Bermondsey Island housing by Urban Salon
By adopting two contrasting facade treatments, Urban Salon’s Bermondsey Island housing deftly negotiates the conflicting demands of noisy roads, sustainability requirements and a sensitive historic site.
The envelope of a building is part of the topography of the street, and the street is part of the landscape of the city. Negotiating the contours between them is a vital part of good inner city architecture.
Urban Salon’s recently completed social housing scheme, Bermondsey Island, provides a case study of the variety of ways this can be done successfully — including material and opacity variations, landscape detailing, colour differences and changes in use.
Located at the intersection of south-east London’s Tower Bridge Road, Long Lane and Abbey Street, the building lies directly over a scheduled ancient monument — the site of the former Bermondsey Abbey, built in the 11th century.
The archaeological value of the site was another reason for the careful consideration of how the building meets the street. Before the technical challenges began, however, the ideas of local residents helped to get this project off the ground.
1 Bermondsey Island affordable housing
2 Bermondsey Square development
3 Bermondsey Square
Urban Salon won the competition in 2003 with a diagram that demonstrated that the practice could maximise the development potential, thanks to its understanding of both the site and wider neighbourhood. Consultation with the locals in the adjacent pub brought about the call for a local bingo hall and, combined with a conviction to raise the living accommodation clear of the pavement, the submission proposed to lift the flats above the street and then manipulate the form to respond to the different environments on each side of the block.
Two of the four sides responded to the busy junction with a heavyweight, closed facade, allowing the remaining faces to display a more open, lightweight appearance.
The finished building remains faithful, in form and strategy, to that original competition sketch. There are a total of 13 flats spread over the five upper floors, supporting storage/plant space and a commercial unit (94sq m) on the ground floor.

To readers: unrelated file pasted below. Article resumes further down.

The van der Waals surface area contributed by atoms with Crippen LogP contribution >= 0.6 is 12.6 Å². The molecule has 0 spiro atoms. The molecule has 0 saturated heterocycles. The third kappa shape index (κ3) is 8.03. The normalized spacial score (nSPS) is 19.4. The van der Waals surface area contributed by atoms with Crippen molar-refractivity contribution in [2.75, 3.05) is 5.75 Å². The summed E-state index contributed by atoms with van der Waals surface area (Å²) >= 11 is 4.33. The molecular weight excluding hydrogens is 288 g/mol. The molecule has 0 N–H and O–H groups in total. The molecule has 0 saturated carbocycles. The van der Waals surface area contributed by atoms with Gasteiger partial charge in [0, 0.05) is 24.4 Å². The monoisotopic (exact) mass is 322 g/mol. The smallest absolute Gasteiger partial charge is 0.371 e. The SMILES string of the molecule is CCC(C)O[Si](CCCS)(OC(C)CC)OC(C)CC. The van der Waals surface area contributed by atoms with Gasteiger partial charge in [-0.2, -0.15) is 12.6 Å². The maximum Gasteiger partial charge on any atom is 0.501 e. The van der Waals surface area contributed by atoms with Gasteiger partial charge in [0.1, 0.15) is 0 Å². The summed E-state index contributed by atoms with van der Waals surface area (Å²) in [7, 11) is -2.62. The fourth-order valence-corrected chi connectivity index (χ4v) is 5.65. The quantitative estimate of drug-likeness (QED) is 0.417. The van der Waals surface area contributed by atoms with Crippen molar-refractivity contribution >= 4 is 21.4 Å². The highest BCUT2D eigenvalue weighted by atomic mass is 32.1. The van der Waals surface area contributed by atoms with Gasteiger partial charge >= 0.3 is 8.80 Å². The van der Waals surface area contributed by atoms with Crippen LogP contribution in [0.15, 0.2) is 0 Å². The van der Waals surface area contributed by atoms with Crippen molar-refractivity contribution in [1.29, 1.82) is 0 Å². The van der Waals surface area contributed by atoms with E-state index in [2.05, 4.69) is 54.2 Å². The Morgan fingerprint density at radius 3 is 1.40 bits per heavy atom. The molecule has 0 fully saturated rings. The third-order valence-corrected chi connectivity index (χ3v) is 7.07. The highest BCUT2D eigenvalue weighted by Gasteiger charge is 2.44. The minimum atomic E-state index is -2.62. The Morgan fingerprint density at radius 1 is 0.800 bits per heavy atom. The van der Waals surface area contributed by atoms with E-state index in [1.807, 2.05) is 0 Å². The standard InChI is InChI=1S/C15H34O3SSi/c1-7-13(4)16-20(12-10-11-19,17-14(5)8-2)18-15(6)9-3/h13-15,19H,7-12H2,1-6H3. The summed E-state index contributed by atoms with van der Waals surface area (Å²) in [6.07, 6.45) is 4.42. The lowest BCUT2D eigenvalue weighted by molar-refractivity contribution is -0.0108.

The first four storeys rise up in the same form as the site, maximising the footprint, with the top two storeys and solar panel covered roof stepped back to prevent too much overshadowing to the surrounding streets.
Source: Gareth Gardner
A natural solution to the heavyweight facade might have been brick. However, with the building hard up against the pavement, the prospect of long-term maintenance to pointing over public areas resulted in the use of a product that removed this altogether.
Two facades of the building are covered with Tilebrick cladding. This is a clay product, designed to mimic the appearance of traditional tile hanging while laid as a solid brick, with similar dimensions (168 x 102.5 x 102.5mm).
It features an overlapping lip, which avoids the need for horizontal pointing, and is laid without mortar between the perpends to create a tile-hung appearance.
Tilebrick is available in sandfaced or smooth finish in six colours, and the Bermondsey Island project uses a smooth blue to form the outer leaf of the facade. This is tied to a steel support system between concrete floors. The manufacturer also supplied specials, pre-cut off site, to reduce waste and improve the finish quality of the corners. However, the demands of the mortarless perpends and recommended 1mm joint reduced the ability of the contractor to adjust slightly between openings and some site cuts were still required.
Using the tile instead of brick meant a richness of texture and shadow could be better achieved, along with an interesting association with a well understood domestic vernacular, without the dangers from wind or impact damage inherent in a standard tile-hung detail. Relying on this richness, the scheme presented to the planning department proposed that the facades nearest to Tower Bridge Road be clad entirely in Tilebrick, and the opposite faces rendered in white.
The submission was one of the earliest cases to be commented on by the newly formed design review panel at Southwark Council. Urban Salon’s director Alex Mowat recalls that the proposal to allow the Tilebrick to meet the ground caused some concern. The panel initially wanted the base to be entirely glazed, but support from one of the panel members helped to persuade the rest of the committee to approve the design unaltered.
Another important factor in ensuring that the project remained as drawn from planning to tender and construction was the decision to complete drawing packages for stages E and F before awarding the design and build contract. A schedule of specials and cut bricks for each of the different angled corners was prepared as part of the tender information.